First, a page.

A database is a searchable collection of records referring to published information. Each record contains detailed information. Watch the video below (view transcript).

To be precise search engines such as Google and Google Scholar are both databases, but the library uses the term to refer to database products produced by external parties and subscribed to by the library. The content of databases varies. Databases may contain or refer to a range of resources or content as shown below.

Content or resources: Examples:
Statistics ABS Statistics
Images Thieme medical image collections
Audio files Naxos Music Library
Annual reports Morningstar DatAnalysis Premium
Company information Marketline
Case law AustLII
Standards SAI Global
Newspaper articles Factiva
Journal articles Proquest Research Library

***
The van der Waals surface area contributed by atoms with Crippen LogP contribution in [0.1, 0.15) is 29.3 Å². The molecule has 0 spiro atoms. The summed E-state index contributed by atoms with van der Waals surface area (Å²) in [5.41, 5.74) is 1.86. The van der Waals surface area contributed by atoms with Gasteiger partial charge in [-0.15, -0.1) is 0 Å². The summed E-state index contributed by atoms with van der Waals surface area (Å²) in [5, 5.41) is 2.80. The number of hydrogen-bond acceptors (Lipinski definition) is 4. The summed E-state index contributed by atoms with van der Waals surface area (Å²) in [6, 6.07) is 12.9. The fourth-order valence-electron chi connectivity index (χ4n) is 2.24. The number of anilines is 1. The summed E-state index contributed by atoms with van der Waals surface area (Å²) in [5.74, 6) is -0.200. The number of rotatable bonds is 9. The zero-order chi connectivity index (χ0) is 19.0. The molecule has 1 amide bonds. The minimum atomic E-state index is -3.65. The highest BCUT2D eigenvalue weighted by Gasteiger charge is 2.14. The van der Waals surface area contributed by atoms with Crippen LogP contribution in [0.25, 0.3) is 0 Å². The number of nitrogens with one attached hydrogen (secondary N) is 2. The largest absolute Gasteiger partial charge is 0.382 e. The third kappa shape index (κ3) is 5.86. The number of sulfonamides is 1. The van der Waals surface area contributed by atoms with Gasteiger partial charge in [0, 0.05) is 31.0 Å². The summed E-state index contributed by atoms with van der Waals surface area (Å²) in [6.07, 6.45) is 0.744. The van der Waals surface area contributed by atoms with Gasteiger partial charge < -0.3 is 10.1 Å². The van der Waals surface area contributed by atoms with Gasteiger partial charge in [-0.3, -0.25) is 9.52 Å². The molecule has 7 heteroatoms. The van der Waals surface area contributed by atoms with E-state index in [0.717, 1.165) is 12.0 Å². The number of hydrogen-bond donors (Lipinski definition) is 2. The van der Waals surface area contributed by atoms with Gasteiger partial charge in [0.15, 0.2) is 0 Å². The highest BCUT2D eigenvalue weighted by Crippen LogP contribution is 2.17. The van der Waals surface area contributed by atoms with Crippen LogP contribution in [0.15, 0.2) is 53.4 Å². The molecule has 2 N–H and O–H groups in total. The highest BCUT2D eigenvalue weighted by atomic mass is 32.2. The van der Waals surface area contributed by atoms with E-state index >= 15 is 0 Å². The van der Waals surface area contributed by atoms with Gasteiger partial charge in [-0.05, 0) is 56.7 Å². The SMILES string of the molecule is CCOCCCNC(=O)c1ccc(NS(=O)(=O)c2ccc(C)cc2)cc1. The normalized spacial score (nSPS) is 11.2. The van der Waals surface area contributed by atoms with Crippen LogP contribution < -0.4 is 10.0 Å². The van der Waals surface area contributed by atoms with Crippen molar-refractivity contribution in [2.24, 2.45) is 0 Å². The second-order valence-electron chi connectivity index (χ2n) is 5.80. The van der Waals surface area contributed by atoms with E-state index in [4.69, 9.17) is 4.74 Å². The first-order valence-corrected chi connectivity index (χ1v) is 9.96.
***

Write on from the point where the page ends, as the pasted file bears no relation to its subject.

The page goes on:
The databases we will focus on are those used to find journal articles.

Databases which contain and refer to newspaper or journal articles

At the very least a database will provide basic bibliographic information including:

  • article author
  • article title
  • Journal title
  • the volume, issue and/or publication year
  • the page numbering.

This is enough information for you to locate a copy of the article. In addition to these details, some databases will provide:

  • subject headings
  • an abstract or summary
  • fulltext
  • The DOI

Full text

Full text means that you will be able to view the entire article in that database. Full text access can come in various formats. The two main formats are HTML and PDF.

  • HTML: Loads quickly, but graphics do not display well. No page numbering is included.
  • PDF: Can be slow to load, but includes pages number for citing, graphics appear as per the original, and is formatted for printing.

If no options for full text are available for an article, look for a QUT Fulltext Finder link, which lets you search for the article in other QUT subscribed databases.